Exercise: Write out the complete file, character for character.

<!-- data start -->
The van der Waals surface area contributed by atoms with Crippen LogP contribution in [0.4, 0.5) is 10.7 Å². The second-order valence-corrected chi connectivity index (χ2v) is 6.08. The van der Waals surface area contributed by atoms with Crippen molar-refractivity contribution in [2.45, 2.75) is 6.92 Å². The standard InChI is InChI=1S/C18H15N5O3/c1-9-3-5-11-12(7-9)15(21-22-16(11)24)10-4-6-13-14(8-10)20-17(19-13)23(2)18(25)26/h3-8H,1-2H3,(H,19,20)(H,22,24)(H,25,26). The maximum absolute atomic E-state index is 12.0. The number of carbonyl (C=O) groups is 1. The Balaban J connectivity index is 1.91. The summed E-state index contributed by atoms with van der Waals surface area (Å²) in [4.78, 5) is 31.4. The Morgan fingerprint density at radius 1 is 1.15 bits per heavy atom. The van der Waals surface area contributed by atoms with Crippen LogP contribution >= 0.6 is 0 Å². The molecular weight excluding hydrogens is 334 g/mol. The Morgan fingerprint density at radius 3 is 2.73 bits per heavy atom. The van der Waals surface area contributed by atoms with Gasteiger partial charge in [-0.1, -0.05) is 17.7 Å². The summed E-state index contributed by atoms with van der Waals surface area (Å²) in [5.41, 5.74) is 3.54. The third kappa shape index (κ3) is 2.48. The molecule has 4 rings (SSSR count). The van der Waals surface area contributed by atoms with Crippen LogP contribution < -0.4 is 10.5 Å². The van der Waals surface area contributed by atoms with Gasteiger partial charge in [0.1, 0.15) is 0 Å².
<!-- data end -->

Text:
The van der Waals surface area contributed by atoms with Crippen LogP contribution in [0.4, 0.5) is 10.7 Å². The second-order valence-corrected chi connectivity index (χ2v) is 6.08. The van der Waals surface area contributed by atoms with Crippen molar-refractivity contribution in [2.45, 2.75) is 6.92 Å². The standard InChI is InChI=1S/C18H15N5O3/c1-9-3-5-11-12(7-9)15(21-22-16(11)24)10-4-6-13-14(8-10)20-17(19-13)23(2)18(25)26/h3-8H,1-2H3,(H,19,20)(H,22,24)(H,25,26). The maximum absolute atomic E-state index is 12.0. The number of carbonyl (C=O) groups is 1. The Balaban J connectivity index is 1.91. The summed E-state index contributed by atoms with van der Waals surface area (Å²) in [4.78, 5) is 31.4. The Morgan fingerprint density at radius 1 is 1.15 bits per heavy atom. The van der Waals surface area contributed by atoms with Crippen LogP contribution >= 0.6 is 0 Å². The molecular weight excluding hydrogens is 334 g/mol. The Morgan fingerprint density at radius 3 is 2.73 bits per heavy atom. The van der Waals surface area contributed by atoms with Gasteiger partial charge in [-0.1, -0.05) is 17.7 Å². The summed E-state index contributed by atoms with van der Waals surface area (Å²) in [5.41, 5.74) is 3.54. The third kappa shape index (κ3) is 2.48. The molecule has 4 rings (SSSR count). The van der Waals surface area contributed by atoms with Crippen LogP contribution < -0.4 is 10.5 Å². The van der Waals surface area contributed by atoms with Gasteiger partial charge in [0.1, 0.15) is 0 Å².